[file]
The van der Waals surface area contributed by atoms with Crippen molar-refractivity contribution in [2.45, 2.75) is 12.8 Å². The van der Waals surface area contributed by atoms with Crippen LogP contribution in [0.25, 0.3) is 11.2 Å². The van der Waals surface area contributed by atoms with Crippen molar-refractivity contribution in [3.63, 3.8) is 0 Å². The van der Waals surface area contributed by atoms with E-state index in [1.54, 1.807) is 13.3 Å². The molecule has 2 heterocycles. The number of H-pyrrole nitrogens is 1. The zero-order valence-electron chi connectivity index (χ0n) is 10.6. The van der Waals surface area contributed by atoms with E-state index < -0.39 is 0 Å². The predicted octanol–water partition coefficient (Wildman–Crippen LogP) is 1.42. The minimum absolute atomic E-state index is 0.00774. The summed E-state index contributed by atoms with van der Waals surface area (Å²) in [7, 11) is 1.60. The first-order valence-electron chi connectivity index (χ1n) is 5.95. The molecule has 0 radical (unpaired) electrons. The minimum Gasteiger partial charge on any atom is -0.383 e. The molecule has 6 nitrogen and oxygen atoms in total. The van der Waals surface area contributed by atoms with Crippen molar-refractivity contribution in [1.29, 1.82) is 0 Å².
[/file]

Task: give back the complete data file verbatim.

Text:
The van der Waals surface area contributed by atoms with Crippen molar-refractivity contribution in [2.45, 2.75) is 12.8 Å². The van der Waals surface area contributed by atoms with Crippen LogP contribution in [0.25, 0.3) is 11.2 Å². The van der Waals surface area contributed by atoms with Crippen molar-refractivity contribution in [3.63, 3.8) is 0 Å². The van der Waals surface area contributed by atoms with E-state index in [1.54, 1.807) is 13.3 Å². The molecule has 2 heterocycles. The number of H-pyrrole nitrogens is 1. The zero-order valence-electron chi connectivity index (χ0n) is 10.6. The van der Waals surface area contributed by atoms with E-state index < -0.39 is 0 Å². The predicted octanol–water partition coefficient (Wildman–Crippen LogP) is 1.42. The minimum absolute atomic E-state index is 0.00774. The summed E-state index contributed by atoms with van der Waals surface area (Å²) in [7, 11) is 1.60. The first-order valence-electron chi connectivity index (χ1n) is 5.95. The molecule has 0 radical (unpaired) electrons. The minimum Gasteiger partial charge on any atom is -0.383 e. The molecule has 6 nitrogen and oxygen atoms in total. The van der Waals surface area contributed by atoms with Crippen molar-refractivity contribution in [1.29, 1.82) is 0 Å².